Keep Calm and Cast On – NLP Entry #2

A couple weeks into my Networked Learning Project and I am feeling a little bit relieved.  I had decided that I wanted to knit an infinity scarf.  As I mentioned in a previous post, I bought all of the materials LAST winter and just never got around to starting it.  After my CEP810 course asked us to choose something we have always wanted to learn, I thought this was my perfect chance to give it a go!  After lots of research watching YouTube videos and discovering help forums, I have come a long way in just a few short weeks!

First, I began by looking through different infinity scarf patterns using to get some idea of what I wanted my scarf to look like.  I started my project already having size 15 needles and 3 spools of yarn that were purchased last year.  IMG_2336A few different forums recommended a size 17 needle or bigger.  One blog I found, stated that a smaller needle than the recommended one would work, the scarf just wouldn’t be AS chunky as the one that was displayed.  I was okay with that and just wanted to get started right away!  Both and the blog contained a lot of information but seemed very overwhelming to me.  It was more difficult for me to follow along so I looked to YouTube for help.

I kept coming back to this one video that I mentioned in my previous post.  The woman in the video goes slow enough that I can keep up.  I am a IMG_2418very visual learner and the way the camera was angled I could see the lady’s hands just as mine were displayed while watching the video.  I decided to follow along with the lady in the video, however I decided on my own number of casts based on the width I wanted for my scarf.  It took me about 10 tries of casting on in order to determine the amount that I felt was exactly what I had intended.  I ended up with 25 cast on’s in order to get started.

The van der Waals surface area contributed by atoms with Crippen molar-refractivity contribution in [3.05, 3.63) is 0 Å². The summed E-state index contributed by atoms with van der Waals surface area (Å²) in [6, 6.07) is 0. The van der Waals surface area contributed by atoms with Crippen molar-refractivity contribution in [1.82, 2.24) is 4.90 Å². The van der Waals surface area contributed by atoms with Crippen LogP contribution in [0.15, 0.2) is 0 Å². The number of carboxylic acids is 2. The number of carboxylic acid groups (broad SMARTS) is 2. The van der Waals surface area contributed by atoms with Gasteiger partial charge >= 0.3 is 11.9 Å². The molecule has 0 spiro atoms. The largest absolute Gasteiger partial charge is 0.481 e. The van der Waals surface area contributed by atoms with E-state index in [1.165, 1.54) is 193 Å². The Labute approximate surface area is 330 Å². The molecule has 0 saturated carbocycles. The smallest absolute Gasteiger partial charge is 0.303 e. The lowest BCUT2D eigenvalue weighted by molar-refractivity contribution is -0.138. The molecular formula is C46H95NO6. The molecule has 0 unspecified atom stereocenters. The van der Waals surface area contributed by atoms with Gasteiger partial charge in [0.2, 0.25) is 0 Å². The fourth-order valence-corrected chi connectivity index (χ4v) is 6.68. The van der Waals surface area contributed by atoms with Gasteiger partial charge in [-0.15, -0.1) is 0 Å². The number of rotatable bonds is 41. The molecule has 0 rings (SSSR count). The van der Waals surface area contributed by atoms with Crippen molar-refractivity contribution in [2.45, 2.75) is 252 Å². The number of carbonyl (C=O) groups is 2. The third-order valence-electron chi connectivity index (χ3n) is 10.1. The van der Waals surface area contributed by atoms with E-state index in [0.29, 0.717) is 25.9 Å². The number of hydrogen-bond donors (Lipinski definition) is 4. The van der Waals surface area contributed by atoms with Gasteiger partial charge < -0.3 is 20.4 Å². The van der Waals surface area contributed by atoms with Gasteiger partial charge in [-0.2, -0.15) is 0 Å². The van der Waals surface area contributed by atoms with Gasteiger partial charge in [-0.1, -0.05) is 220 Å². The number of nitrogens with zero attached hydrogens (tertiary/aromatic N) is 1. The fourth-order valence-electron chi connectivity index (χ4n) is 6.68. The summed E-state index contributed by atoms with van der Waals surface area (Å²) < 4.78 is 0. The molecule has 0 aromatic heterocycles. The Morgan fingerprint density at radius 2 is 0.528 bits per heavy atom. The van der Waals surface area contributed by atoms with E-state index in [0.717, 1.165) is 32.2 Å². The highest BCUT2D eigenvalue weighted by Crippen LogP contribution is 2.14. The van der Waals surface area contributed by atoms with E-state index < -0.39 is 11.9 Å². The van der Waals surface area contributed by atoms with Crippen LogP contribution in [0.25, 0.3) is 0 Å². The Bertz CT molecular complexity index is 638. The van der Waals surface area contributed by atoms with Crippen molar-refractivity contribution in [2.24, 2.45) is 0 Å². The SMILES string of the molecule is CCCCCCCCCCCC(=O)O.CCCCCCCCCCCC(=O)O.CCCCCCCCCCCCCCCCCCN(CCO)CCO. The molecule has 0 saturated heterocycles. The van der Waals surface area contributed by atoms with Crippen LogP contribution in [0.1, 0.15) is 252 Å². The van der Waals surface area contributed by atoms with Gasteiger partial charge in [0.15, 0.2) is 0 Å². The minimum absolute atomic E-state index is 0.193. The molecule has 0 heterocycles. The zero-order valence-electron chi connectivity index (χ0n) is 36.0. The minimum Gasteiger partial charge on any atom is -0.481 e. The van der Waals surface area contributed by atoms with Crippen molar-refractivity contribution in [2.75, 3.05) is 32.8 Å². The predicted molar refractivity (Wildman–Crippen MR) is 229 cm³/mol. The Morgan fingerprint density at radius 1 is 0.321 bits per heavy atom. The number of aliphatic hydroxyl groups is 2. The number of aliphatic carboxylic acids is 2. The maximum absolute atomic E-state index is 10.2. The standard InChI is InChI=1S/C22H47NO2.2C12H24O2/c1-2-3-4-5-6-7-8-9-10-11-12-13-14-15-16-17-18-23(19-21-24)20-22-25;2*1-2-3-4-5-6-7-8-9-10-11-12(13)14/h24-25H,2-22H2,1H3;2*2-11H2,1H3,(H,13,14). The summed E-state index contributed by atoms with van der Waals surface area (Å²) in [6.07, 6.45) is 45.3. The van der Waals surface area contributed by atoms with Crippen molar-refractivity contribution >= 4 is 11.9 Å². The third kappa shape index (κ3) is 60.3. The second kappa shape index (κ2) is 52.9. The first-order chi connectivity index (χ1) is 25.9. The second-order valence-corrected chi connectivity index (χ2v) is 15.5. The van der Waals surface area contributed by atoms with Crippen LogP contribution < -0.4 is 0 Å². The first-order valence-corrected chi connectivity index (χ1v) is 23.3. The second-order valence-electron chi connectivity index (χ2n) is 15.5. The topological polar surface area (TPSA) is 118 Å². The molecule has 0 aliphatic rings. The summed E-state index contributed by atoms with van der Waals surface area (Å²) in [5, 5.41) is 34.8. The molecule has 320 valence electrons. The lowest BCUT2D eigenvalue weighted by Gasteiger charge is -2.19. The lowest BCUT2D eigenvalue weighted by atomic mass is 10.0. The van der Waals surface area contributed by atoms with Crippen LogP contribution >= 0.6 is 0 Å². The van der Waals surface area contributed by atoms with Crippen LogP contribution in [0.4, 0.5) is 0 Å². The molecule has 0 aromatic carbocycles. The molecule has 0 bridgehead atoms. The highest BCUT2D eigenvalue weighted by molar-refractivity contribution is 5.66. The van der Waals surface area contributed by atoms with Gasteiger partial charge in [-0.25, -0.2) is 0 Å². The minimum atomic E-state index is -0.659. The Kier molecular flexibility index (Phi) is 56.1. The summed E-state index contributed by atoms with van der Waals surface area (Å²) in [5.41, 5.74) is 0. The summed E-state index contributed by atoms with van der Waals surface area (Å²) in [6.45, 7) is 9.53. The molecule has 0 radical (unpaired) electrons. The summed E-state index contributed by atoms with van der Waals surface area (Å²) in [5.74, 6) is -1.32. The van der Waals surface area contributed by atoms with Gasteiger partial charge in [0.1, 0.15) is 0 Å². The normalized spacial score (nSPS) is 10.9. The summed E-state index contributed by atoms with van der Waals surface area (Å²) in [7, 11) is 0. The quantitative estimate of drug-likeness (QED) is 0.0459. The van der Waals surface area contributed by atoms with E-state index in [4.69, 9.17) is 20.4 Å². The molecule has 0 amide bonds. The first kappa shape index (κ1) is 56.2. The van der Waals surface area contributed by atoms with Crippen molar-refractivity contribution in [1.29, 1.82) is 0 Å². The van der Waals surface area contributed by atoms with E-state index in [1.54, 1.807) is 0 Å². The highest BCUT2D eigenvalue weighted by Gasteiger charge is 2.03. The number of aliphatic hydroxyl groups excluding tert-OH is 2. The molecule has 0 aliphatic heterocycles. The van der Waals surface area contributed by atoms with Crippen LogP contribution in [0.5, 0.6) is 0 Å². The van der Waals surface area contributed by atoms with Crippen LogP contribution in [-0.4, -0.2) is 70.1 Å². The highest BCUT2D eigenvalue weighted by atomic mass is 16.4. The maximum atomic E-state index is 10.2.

Now that I had casted on, I needed to know how to actually knit.  When looking at the forums I kept getting confused with the number of knits and pearls that each pattern had suggested.  I was getting very frustrated and overwhelmed with all of the different suggestions.  I am a visual learner and when I watch someone first and repeat their steps, I tend to get the hang of it a bit more.  The video was definitely the most helpful and  I continued to watch it and started working on an “English stitch”.  This seemed to be the easiest for me and once I got the hang of it, I found it to be fun and relaxing.

Something that I definitely got stuck on was slipping the stitch off to begin my next row.  The ends of my scarf look different at the beginning and I think that is due to the way my hands were placed when slipping the stitch off.  After halfway through, I got my hands and the stitch to be consistent and it looked much neater.

Slip stitch at the beginning.
Slip stitch once I got the hang of things.

IMG_2454I am now done with one spool of yarn and ready to begin another.  I have already been looking up some forums on how to conjoin the two pieces of yarn and make it as unnoticeable as possible.  One forum gives a suggestion of what to do and another YouTube video has given me some insight on it as well.  I am so excited to finish my scarf and be able to put it to use!

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